Most people have thought about what they would do in the event of a zombie apocalypse. You know where you’d hide, what you’d weaponize, and the destination you'd attempt to reach. But few of us have ever thought about the scenario from the perspective of the zombies. Leaving aside the grossness and tragedy of their head-chomping lifestyle, is a brain-heavy diet providing them with everything they need, nutrition-wise?
Food for Thought
Thanks to pop culture, many people associate brains-as-food with zombies, or with movies like Indiana Jones and the Temple of Doom, which presents a monkey brain as the grossest thing imaginable. But brains used to be on the menu for the non-undead a lot more than they are today.
Most cultures have some version of brain dishes, from tacos de sesos to brain’n’eggs to Ohio River Valley fried brain sandwiches. The beloved cookbook The Joy Of Cooking used to feature baked brains, boiled brains, and sauteed brains (not monkey ones, admittedly, or served chilled as a dessert straight out of a disembodied monkey head).
While you can still find brains for dinner here and there, featured as upmarket offal in "nose-to-tail" restaurants or showing up as less-upmarket fare canned in milk, it’s a vastly less popular food than it once was. In part this comes down to people having more choice and not everyone necessarily wanting to chow down on a chunk of goop that once housed a cow’s thoughts, but there are health reasons as well.
The emergence of variant Creutzfeldt-Jakob disease (vCJD) in the 1990s didn't do the brains-as-food industry any good. Like "mad cow" disease (a.k.a. bovine spongiform encephalopathy, or BSE), vCJD is a prion disease, which is caused by transmissible proteins in the brain misfolding and causing other proteins near them to follow suit. Today, there are much stricter laws surrounding the storage and distribution of brains for consumption than there used to be.
Prion diseases are both very rare and very serious—there are only about 300 cases per year in the U.S.—but they lead to neurodegeneration and death. The Fore people of Papua New Guinea, for example, have a tradition involving cooking and eating the brain of a deceased loved one as a way of freeing their spirit. However, in the 1950s, this led to an outbreak of the fatal prion disease kuru, a neurodegenerative disorder characterized by tremors and uncontrollable laughing fits that ends in death.
While a lot of infectious or potentially infectious material can be destroyed by thorough cooking, prions cannot. The only way the Fore got the disease under control was to give up cannibalism.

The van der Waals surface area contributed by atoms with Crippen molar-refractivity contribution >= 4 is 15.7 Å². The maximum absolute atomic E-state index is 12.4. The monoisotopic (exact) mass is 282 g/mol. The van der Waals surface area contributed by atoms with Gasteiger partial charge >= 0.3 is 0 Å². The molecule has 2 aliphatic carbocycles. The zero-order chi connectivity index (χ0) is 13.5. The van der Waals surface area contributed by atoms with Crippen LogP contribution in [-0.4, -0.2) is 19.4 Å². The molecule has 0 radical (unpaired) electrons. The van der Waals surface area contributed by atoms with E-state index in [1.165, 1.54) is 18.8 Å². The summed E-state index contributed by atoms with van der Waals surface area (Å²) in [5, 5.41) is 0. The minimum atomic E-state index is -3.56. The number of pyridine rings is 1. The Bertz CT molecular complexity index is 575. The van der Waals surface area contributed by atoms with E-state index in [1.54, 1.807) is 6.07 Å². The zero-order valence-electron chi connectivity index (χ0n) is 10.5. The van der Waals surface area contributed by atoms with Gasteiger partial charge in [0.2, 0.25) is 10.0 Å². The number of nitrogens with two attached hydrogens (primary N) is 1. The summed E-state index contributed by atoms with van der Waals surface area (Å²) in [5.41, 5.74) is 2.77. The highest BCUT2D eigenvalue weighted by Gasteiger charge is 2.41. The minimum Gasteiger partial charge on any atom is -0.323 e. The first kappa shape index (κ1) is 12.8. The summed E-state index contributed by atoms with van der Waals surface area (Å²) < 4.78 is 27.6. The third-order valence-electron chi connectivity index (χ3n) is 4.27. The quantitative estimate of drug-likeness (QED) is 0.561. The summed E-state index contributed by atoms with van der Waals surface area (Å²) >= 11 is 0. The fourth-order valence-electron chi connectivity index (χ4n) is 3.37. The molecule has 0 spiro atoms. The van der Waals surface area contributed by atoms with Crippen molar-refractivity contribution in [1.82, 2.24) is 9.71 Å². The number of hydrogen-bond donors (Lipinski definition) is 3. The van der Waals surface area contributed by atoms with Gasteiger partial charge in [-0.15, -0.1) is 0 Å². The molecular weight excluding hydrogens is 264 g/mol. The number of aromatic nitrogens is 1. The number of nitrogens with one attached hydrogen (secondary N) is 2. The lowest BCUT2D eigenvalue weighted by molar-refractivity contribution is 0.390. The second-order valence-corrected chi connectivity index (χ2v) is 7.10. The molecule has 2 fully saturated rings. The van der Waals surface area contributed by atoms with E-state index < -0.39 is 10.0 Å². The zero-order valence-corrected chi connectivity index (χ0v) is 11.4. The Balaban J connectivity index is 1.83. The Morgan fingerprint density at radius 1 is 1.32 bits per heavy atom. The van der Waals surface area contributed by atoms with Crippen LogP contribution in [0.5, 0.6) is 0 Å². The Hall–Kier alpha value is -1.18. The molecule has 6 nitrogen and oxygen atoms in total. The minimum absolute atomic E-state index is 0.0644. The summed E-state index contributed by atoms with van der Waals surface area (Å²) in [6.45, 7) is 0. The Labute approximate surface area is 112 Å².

Would zombies be willing to give up eating brains? It’s hard to say. The idea of the walking dead feasting on gray matter is a newer trope than many people realize. George A. Romero’s zombie films, which cemented most of the traits of zombies as we know them—shambling, mindless, groaning killing machines with fleshy bits falling off them—feature them eating human flesh in general, with no specific parts preferred. It wasn’t until 1985’s unrelated Return Of The Living Dead that the concept of zombies snacking on brains was codified, with one zombie specifically explaining that eating brains "takes away the pain of being dead."
The Problem With Brains
There's another issue with brains: They're high in fat. This largely comes down to myelin, the coating on axons—those fibers that connect different parts of the brain—which functions in a way not dissimilar to the plastic insulation on a wire. Brains are also very high in cholesterol; Fitbit claims that 1 pound of lamb’s brain contains 20 times your daily recommended cholesterol intake.
Those numbers go way up for a human brain. "An adult human brain weighs about 3 pounds. It would also be somewhat fatty," Monroe Turner, Ph.D., a computational neuroscientist at the University of Texas at Dallas’s Center for BrainHealth, tells Mental Floss. "The regions of the brain have different characteristics: gray matter is high in protein, for instance. In white matter, the fiber tracks that connect the brain cells are fatty, and since there are more neurons to connect in human brains than in animal brains, it would be a fattier meal than an animal brain. And cerebro-spinal fluid (CSF) might be salty."
But brains do contain quite a lot of vitamins and nutrients. There’s vitamin C in there, plus B12, iron, and niacin. "While eating a human brain wouldn’t help your own brain, it might contribute to a balanced diet," Turner says. "To actually help your brain, you should exercise it by applying cognitive strategies to your daily life."
A brain is an incredible thing. You can see why zombies dig ‘em so much.
Which brings us back to the question of the nutritional value of eating brains. The bottom line is, it's not really possible for a zombie to maintain a healthy lifestyle—well, as healthy a lifestyle as an undead human can have—by munching mostly on human brains. The high cholesterol will do them no favors long-term, and dehydration will likely be an issue given the salt content of cerebrospinal fluid and blood. All of which really gives you something to think about while they're tearing you apart.